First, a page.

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One Link in a Chain of Brutality

Recently I was talking with my wife, Jennifer, about Michael Vick's dogfighting scandal. Amid a barrage of unsavory accusations, the indefinitely sidelined Atlanta Falcons quarterback has pleaded guilty to helping kill at least six pit bull terriers and supplying money for gambling on dogfights. He now faces up to five years behind bars. I suspect my wife speaks for many people when she says, "I just don't understand how anyone could be entertained by watching two animals kill each other."

Disbelief and outrage marked many of the commentaries I've read or heard regarding Vick's journey into the dark world of dogfighting. Paul Duggan of the Washington Post labeled it a "disturbing narrative." Ann Killion of The San Jose Mercury News described his choices as a "shocking downfall … the result of Vick's horrible judgment and deep, disgusting involvement in the revolting world of dogfighting." Matt Lauer on the Today show called Vick's case "horrifying." And in a culture that rarely makes moral statements about anyone's character anymore, JT the Brick of MSNBC said simply, "Vick turned out to be a bad guy."

As someone immersed in the entertainment world, my response has been different. I'm not shocked at the details of this grisly case. We live in a culture steeped in blood. That Michael Vick should be party to killing animals this way is deeply saddening and disappointing, but hardly surprising when we step back and study the culture. How can we revile Michael Vick as a bad person even as we voyeuristically consume violence in so many other ways?

Many observers have been quick to identify an important link between Vick's choices and the hip-hop world, a place where life is cheap and the glorification of graphic violence is often the name of the game. In fact, dogfighting shows up in songs and videos by rappers including DMX, Jay-Z and Bow Wow.

Meanwhile, millions of viewers tune in to watch bare-knuckle Ultimate Fighting Championship bouts each week. These men may not battle to the death, but one of the goals seems to be to instill pain en route to victory. The more blood, the better. How is this really so different from dogfighting? In both cases, the driving desire of the audience—to see one combatant pummel the other into submission—is virtually the same.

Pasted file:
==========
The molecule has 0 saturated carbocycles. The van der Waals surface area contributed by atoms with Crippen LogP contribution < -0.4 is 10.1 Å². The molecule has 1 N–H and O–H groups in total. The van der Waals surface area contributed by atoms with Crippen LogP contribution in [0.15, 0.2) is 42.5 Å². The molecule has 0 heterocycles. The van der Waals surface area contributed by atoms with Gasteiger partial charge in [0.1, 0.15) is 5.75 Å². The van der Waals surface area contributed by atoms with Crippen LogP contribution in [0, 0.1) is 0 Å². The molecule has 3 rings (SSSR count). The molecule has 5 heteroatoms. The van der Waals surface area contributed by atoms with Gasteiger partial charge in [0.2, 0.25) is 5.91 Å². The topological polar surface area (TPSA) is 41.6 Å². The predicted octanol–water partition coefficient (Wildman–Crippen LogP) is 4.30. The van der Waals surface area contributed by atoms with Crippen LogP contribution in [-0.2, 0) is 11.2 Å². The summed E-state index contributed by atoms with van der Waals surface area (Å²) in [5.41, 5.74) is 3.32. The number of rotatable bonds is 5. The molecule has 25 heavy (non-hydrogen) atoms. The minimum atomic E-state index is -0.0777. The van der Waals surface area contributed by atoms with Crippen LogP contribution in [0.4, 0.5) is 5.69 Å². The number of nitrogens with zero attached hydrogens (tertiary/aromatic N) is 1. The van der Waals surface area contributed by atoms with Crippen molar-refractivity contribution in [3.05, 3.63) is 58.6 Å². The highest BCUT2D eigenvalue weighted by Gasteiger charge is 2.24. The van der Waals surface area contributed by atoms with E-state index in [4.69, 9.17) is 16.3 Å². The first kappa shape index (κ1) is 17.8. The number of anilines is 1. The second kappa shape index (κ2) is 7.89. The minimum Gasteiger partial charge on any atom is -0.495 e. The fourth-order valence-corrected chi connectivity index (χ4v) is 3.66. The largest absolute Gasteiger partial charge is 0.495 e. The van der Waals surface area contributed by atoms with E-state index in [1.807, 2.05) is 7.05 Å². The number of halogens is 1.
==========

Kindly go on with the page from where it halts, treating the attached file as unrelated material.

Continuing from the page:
So where's the outrage? Why aren't we equally appalled by malicious hip-hop music or the UFC?

And what about depictions of graphic torture and bloodletting on the big screen? Are the millions of fans who threw down good money to watch Saw III's gruesome, perverse imagery in the same league as Vick? Can we label them "bad guys," too? Or what about people munching popcorn at two other violent films currently in theaters, Death Sentence and The Brave One? Both revenge flicks invite us to get a cathartic rush from watching brutal payback. Why is there no chorus of voices or 24-hour news coverage condemning this kind of entertainment as shocking, horrifying, revolting, disturbing or disgusting?

Defenders of Hollywood's First Amendment right to depict such fictional cruelty might argue, "But that violence isn't real." I wonder, though, if one's appetite for barbarism doesn't fall somewhere along a continuum. I don't think Michael Vick woke up one morning and said out of the blue, "I think I want to watch dogs tear each other apart today." It's no stretch to conclude that other violent media may have preceded that fateful decision.

A culture of violence promotes further violence. And a dangerous few can only get their fix through increasingly extreme means, eventually crossing over from "acceptable" fiction into deadly, bloody reality.

Dogfighting in America. Astonishing? Unbelievable? No. In many ways, we're reliving Genesis 6:11: "Now the earth was corrupt in God's sight and was full of violence." We do ourselves a disservice when we segregate "fake" violence from the real thing, and fake blood from real blood. I'm not convinced the gap between them is nearly as wide as some people want us to believe.

Published August 2007


Plugged In Plus
In August 2007, Michael Vick was convicted of conspiracy and running a dogfighting operation. He was sentenced to 23 months in federal prison and suspended indefinitely by the NFL. In July 2009, after Vick had served his time, NFL commissioner Roger Goodell conditionally lifted his suspension, at which time Vick signed a two-year contract with the Philadelphia Eagles worth (with incentives) more than $9 million. "I'm a believer that as long as people go through the right process, they deserve a second chance," Eagles coach Andy Reid said.